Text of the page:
But there were things that Adelaide couldn't bear to leave to the Landscape Men, things that only Adelaide understood and therefore needed Merry to do for her. To be fair, Adelaide arranged to relieve Merry of all of the other tiresome chores that might be expected of a child. Merry never had to sweep, or dust, or do any laundry, or take out the trash. People were hired for that.
And Merry never had to cook. That was the problem.
"But why would you want to cook? That's what we pay Jane for," was always Adelaide's response, when Merry begged to leave the weeds for another day so that she could make pain au chocolat, or teach herself to bone a chicken from the diagrams in Julia Child, or help Jane make those pastries, a melding of biscuit and scone and croissant, that only Jane understood. Jane had always kept the recipe a secret, but she was aging and recognized a committed acolyte, and was willing to teach Merry.
But Jane only worked in the afternoons, the most important gardening time, when Merry came home from school and Adelaide seemed to feel the weeds growing in the nursery beds, feel them in her back. Adelaide would go out and scrabble at the soil with her cane. If Merry didn't come out, then Adelaide would ever so slowly lower herself to a kneeling position and lean on one hand while the other hand shakily reached out for a weed. She would pluck it, and set it down in the path, and take a breath and gather herself, and lean on her hand and reach again. Sometimes she would moan.
"Don't fall for it," Jane would say, in the kitchen. "She's just trying to lure you out. Help me knead the butter. Remember, it needs to be cold and firm, but plastic, not brittle."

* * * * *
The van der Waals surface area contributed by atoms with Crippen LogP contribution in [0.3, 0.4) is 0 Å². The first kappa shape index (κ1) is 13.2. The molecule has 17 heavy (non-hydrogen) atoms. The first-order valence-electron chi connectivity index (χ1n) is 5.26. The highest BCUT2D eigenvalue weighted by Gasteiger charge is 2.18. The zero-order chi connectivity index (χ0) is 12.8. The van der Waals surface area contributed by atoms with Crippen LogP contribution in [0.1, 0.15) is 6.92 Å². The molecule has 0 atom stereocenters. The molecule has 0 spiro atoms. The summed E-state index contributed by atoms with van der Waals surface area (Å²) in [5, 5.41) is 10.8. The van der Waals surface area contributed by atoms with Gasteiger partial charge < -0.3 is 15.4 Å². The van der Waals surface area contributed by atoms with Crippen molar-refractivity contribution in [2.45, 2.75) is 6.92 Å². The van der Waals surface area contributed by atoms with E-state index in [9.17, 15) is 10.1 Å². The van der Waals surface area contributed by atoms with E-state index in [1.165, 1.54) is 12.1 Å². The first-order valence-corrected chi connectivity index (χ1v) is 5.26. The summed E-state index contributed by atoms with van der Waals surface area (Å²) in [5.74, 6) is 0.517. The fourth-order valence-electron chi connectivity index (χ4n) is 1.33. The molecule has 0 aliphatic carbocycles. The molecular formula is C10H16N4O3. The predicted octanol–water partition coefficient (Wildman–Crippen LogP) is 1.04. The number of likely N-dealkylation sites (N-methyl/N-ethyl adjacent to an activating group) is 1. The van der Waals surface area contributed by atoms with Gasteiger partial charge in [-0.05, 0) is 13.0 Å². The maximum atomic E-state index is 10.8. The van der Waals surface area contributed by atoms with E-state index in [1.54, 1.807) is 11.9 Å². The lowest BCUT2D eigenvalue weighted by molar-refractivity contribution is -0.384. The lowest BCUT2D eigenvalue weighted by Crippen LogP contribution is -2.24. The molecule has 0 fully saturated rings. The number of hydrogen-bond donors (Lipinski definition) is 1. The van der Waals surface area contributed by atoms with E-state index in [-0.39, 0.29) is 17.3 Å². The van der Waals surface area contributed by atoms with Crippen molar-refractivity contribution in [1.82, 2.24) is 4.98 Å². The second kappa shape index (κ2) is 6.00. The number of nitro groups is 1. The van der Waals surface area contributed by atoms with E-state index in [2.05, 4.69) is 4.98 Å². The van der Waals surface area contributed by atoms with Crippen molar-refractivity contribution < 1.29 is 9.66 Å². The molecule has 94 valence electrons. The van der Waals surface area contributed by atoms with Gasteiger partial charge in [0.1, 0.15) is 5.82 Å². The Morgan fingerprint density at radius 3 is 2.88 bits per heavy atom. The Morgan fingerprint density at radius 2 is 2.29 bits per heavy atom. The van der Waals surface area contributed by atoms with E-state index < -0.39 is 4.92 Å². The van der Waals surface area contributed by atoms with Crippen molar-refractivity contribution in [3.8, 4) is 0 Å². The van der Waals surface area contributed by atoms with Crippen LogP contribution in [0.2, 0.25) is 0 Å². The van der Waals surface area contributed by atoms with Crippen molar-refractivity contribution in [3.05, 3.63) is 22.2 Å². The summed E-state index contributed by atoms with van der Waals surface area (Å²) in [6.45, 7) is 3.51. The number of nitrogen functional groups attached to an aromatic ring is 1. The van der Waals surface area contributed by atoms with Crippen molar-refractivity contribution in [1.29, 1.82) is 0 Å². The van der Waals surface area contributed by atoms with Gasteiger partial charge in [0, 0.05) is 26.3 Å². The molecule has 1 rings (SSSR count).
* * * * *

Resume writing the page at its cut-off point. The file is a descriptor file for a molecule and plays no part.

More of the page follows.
But Merry could never keep from falling for it. She'd run to the window that overlooked Adelaide's efforts, and the waiting butter got warm and soft, and Jane would lose her temper and snap, "Then go! Go weed; I'll just sell the recipe to Pilsbury!" And she'd push Merry out of the kitchen for the rest of the afternoon, and it was weeks before she would relent and offer to teach her again, and she never relented on a rainy day.
And anyway, on rainy days Adelaide would hobble out to the greenhouse, and prop her cane against the wall, and lean on the potting bench with one hand and try to scoop soil into flowerpots with the other. And Merry would abandon her half-made moussaka or eggs-in-aspic and rush out, sullen and resentful, and scoop it for her. Adelaide would retrieve her cane and sit in the chair in the corner of the greenhouse with a contented sigh. "Thank you so much, dear. Cooking is so smelly, anyway, and so greasy. Just imagine how delighted Lovejoy would be to have all these tulip bulbs."
And Merry would position the bulbs neatly in the pot and scoop the soil over them and tamp it down just just right, her mouth set and angry. Once she burst out, "Why don't you adopt Lovejoy and send me away to cooking school?"
Aunt Adelaide said, "Lovejoy's a fictional character, dear."
Image: Wikimedia Commons.